If you die without a will, it is called dying “intestate.”

In these situations, the probate court will order your debts paid and your assets distributed. Unfortunately, your assets will be distributed according to state law. Since the state doesn't know your preferences, the probate court may not distribute your assets according to your wishes.

Because intestacy is settled in the probate court, your heirs may have to endure a long, costly, and public probate process that could take six months to a year or more. They will have to wait until the probate process is over to receive the bulk of their inheritance.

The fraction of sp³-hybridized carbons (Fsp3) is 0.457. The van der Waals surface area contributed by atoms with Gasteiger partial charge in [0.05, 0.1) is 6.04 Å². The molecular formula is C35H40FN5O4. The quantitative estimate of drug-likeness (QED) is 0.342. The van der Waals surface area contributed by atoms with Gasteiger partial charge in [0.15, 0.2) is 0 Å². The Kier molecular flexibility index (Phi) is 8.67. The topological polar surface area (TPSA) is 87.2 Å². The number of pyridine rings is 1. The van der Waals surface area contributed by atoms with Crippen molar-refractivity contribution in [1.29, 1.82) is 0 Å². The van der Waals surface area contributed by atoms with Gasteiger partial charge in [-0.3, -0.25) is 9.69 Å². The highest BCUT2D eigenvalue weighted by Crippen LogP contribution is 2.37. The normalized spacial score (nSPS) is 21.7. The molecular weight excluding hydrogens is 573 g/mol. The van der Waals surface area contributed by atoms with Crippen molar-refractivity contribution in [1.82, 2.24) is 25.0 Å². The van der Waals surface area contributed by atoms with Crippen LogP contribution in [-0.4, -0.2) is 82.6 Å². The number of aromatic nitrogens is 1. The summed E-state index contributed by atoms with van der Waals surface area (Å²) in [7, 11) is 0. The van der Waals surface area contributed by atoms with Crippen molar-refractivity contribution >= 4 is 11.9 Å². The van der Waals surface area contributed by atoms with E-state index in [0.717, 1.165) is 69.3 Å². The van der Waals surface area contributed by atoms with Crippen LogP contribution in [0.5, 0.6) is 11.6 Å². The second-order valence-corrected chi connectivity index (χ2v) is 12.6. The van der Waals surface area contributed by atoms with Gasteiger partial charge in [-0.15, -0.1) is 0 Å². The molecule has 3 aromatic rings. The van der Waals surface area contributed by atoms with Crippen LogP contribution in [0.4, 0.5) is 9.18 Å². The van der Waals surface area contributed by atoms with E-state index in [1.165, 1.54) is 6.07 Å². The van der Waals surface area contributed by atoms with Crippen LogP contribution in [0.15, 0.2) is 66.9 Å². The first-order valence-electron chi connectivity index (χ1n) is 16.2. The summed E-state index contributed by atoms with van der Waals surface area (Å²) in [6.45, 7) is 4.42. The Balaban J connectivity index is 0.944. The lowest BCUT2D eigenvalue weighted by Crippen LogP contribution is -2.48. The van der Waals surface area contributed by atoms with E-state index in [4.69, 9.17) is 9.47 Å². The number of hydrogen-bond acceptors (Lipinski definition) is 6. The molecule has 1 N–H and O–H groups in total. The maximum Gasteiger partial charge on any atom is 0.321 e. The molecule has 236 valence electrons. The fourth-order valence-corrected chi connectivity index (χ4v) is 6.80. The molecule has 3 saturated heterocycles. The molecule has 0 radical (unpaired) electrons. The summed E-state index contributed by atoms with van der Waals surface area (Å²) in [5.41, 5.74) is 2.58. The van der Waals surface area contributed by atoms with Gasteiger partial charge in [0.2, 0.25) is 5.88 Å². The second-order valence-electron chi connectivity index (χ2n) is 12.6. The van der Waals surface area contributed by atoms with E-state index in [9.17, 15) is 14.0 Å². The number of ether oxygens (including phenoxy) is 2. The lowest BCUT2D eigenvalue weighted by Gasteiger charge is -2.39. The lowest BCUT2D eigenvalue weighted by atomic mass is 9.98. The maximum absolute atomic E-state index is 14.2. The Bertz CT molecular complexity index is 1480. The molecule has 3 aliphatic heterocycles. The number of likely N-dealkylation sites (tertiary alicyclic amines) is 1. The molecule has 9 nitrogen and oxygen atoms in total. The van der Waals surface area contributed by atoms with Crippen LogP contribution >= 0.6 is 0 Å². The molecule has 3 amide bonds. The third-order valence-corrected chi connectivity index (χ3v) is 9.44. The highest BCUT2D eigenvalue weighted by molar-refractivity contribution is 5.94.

And depending on the state, probate fees could be very expensive.

Wills

A will is your written set of instructions on how you want your estate to be distributed. While using a will guarantees probate, it is a more desirable alternative than intestacy.

In a will, you can name a “personal representative” of your estate. This person or institution (e.g., a bank or trust company) will act as the executor and will be appointed to carry out your wishes according to your testament. You can also nominate a guardian for your minor children and their estates. Without such a nomination, the court can appoint a guardian based on other information, often depending upon who volunteers.

A will can also set forth the trust terms, including who you have named as trustee to manage the assets for the benefit of your beneficiaries. This is often referred to as a “testamentary” trust because it is created as part of the last will and testament and takes effect at the probate of the will.

Trusts